- Educate future wealth recipients – Financial education is arguably the most effective way to prevent the hard-earned generational wealth from being squandered by the next generations. While this may take the form of a financial degree or courses, informal education and communication are perhaps much more important. Someone transferring wealth should communicate long before any transfer takes place, including knowledge and skills they have developed for wealth management and wealth building, the intentions for how transferred wealth should be used, and expectations and responsibilities for the next generation on how to preserve or grow wealth they are given. Learn more about transferring wealth proactively instead of upon death.
- Factor in liquidity with generational wealth planning – Spending some wealth and ensuring sufficient cash flow are part of good planning even where maximizing generational wealth is the main goal. Plans should consider ongoing expenses and timing for spending on more significant items to allow you to appropriately enjoy your wealth. Investing in illiquid investments with higher returns may not be appropriate where they do not produce sufficient cash flow. For example, a life insurance policy that provides no access to funds until death is ineffective for financing retirement.
- Build in flexibility and revisit plans regularly – Circumstances can change drastically, and goals can also change over time. A flexible plan can help to reduce the stress and cost of such changes, possibly preventing the need to unwind a plan and start again. Revisiting regularly helps to ensure plans are on track or to adjust and realign with new circumstances or goals.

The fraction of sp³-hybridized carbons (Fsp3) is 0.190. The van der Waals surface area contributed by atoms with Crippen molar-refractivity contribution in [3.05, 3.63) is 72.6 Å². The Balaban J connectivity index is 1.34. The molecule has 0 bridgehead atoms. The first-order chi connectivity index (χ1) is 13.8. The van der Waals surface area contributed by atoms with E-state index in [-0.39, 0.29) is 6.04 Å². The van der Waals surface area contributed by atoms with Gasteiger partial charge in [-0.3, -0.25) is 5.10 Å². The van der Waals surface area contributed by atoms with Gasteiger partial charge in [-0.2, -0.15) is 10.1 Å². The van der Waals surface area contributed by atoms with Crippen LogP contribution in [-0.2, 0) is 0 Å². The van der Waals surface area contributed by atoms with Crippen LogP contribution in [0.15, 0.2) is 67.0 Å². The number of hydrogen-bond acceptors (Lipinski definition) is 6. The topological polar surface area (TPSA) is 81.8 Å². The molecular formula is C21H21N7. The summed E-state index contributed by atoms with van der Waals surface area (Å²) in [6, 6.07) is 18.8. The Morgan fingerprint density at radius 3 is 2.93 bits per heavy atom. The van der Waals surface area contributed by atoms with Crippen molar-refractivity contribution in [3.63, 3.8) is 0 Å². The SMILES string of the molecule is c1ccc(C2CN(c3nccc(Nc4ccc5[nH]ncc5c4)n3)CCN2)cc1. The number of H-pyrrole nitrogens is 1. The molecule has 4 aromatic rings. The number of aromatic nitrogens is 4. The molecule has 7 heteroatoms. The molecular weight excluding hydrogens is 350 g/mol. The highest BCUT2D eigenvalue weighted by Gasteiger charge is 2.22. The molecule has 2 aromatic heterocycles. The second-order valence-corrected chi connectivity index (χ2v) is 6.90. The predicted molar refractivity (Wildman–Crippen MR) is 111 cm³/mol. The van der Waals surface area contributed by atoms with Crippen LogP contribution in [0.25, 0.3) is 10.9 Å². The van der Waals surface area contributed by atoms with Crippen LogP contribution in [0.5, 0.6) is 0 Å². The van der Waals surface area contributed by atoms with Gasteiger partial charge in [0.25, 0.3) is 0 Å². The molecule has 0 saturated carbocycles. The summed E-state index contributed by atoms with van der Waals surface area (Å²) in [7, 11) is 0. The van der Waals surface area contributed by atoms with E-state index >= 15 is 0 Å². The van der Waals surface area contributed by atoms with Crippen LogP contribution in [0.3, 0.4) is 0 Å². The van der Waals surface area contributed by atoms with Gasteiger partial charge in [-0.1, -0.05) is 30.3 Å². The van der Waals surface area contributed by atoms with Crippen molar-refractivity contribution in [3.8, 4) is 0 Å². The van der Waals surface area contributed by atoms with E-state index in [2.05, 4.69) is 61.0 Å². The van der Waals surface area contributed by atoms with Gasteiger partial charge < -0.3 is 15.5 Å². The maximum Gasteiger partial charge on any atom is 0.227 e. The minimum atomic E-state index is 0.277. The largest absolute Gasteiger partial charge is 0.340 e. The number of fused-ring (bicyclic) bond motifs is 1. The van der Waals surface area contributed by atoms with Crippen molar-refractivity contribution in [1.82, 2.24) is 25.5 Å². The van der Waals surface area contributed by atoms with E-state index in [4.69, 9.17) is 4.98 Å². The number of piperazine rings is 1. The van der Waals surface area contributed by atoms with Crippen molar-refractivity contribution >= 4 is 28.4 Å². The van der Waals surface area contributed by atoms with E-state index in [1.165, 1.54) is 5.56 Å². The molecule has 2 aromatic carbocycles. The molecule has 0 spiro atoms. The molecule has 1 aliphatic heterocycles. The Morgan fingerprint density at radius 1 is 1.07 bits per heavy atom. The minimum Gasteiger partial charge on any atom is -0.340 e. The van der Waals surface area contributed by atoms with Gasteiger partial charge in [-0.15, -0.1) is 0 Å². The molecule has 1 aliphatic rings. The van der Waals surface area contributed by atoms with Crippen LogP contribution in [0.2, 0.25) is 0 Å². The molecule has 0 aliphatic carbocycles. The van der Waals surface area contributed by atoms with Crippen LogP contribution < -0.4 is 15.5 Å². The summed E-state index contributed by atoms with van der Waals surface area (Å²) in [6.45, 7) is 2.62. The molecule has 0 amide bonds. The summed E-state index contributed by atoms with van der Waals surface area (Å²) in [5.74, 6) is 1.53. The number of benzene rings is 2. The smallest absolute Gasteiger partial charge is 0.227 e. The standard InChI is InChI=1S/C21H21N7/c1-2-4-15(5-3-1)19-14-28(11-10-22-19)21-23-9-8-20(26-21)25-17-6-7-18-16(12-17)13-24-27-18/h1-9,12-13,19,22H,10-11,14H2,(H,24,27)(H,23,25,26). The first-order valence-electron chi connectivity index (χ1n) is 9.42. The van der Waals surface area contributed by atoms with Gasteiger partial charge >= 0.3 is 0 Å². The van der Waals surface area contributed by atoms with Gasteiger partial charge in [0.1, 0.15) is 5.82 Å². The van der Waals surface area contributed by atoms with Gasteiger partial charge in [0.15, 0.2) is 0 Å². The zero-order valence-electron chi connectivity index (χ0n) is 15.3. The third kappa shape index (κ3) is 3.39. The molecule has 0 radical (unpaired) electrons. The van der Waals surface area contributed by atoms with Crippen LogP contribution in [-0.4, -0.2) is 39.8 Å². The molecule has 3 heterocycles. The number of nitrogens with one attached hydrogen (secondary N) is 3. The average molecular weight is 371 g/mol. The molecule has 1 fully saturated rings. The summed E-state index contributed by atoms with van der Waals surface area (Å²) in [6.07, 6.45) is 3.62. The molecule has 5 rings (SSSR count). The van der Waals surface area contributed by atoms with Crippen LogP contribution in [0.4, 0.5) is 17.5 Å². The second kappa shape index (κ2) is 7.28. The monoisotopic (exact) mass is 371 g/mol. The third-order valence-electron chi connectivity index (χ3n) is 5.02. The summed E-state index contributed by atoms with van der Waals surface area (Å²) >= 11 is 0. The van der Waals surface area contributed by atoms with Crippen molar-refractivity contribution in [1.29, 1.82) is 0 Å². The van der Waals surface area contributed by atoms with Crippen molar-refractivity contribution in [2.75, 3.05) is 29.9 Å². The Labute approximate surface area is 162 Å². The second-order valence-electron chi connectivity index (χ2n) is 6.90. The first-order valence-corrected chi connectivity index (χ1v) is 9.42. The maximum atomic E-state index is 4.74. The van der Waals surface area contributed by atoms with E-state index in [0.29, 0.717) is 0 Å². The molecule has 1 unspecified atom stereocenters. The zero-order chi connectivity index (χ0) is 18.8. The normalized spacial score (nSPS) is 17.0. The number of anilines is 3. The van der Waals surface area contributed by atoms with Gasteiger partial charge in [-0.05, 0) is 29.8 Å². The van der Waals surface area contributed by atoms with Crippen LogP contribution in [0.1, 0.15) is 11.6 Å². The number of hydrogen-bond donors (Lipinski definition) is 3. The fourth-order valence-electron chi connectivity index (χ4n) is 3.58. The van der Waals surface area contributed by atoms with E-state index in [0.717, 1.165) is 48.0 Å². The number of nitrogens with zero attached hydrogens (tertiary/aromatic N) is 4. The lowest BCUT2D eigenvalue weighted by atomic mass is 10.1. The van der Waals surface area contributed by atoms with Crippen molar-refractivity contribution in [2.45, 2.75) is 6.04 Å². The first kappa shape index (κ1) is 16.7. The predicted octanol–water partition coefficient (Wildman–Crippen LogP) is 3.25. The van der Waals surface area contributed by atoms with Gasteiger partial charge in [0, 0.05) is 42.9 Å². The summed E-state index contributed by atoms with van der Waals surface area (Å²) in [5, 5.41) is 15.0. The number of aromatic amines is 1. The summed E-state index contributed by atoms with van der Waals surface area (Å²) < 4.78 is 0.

Options to Consider when Structuring a Plan
Family trusts are structures often used in generational wealth planning, with the possibility to hold investments and assets that grow in value over time, and flexibility on accessing that wealth or passing it to the next generation. Another structure is a corporation which can be used to hold investments rather than holding personally, allowing future growth to build for the next generation potentially without triggering tax on the change of investment ownership from personal to corporate. Similarly, existing corporations may use an ‘estate freeze’ to capture existing value in shares owned by the current generation and provide new shares to the next generation which builds future growth.
These structures outlined can be effective for generational wealth transfer, reducing estate taxes and often providing the current generation with control over assets or investments, and typically may be put in place without triggering immediate tax consequences. With any structure used, it is important to ensure that it is properly tailored for the individual and family’s overall wealth planning goals, and proper implementation to ensure it functions effectively and does not fall offside tax rules or other requirements.
When building out a viable plan that suits the needs of you and your loved ones, it’s always best to consult with a tax professional or your Advisor to ensure you leave a lasting legacy for generations to come.